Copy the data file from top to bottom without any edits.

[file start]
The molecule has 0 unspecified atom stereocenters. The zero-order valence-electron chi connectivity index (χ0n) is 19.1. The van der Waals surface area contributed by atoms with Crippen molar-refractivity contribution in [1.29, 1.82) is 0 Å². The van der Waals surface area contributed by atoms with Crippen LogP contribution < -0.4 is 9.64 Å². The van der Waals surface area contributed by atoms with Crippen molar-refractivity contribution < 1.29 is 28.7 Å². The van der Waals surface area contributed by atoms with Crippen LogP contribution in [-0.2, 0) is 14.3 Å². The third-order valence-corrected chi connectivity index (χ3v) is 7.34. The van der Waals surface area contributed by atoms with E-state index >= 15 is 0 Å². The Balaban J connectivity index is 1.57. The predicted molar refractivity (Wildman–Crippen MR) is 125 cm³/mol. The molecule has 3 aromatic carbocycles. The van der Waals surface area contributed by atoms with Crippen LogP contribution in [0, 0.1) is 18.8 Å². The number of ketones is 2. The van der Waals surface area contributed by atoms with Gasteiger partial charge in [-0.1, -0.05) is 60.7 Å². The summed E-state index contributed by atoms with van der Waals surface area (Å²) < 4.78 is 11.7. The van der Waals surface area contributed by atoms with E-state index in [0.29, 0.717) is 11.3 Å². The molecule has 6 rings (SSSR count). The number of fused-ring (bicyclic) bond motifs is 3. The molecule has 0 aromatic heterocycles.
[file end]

The molecule has 0 unspecified atom stereocenters. The zero-order valence-electron chi connectivity index (χ0n) is 19.1. The van der Waals surface area contributed by atoms with Crippen molar-refractivity contribution in [1.29, 1.82) is 0 Å². The van der Waals surface area contributed by atoms with Crippen LogP contribution < -0.4 is 9.64 Å². The van der Waals surface area contributed by atoms with Crippen molar-refractivity contribution < 1.29 is 28.7 Å². The van der Waals surface area contributed by atoms with Crippen LogP contribution in [-0.2, 0) is 14.3 Å². The third-order valence-corrected chi connectivity index (χ3v) is 7.34. The van der Waals surface area contributed by atoms with E-state index >= 15 is 0 Å². The Balaban J connectivity index is 1.57. The predicted molar refractivity (Wildman–Crippen MR) is 125 cm³/mol. The molecule has 3 aromatic carbocycles. The van der Waals surface area contributed by atoms with Crippen LogP contribution in [0, 0.1) is 18.8 Å². The number of ketones is 2. The van der Waals surface area contributed by atoms with Gasteiger partial charge in [-0.1, -0.05) is 60.7 Å². The summed E-state index contributed by atoms with van der Waals surface area (Å²) < 4.78 is 11.7. The van der Waals surface area contributed by atoms with E-state index in [0.29, 0.717) is 11.3 Å². The molecule has 6 rings (SSSR count). The number of fused-ring (bicyclic) bond motifs is 3. The molecule has 0 aromatic heterocycles.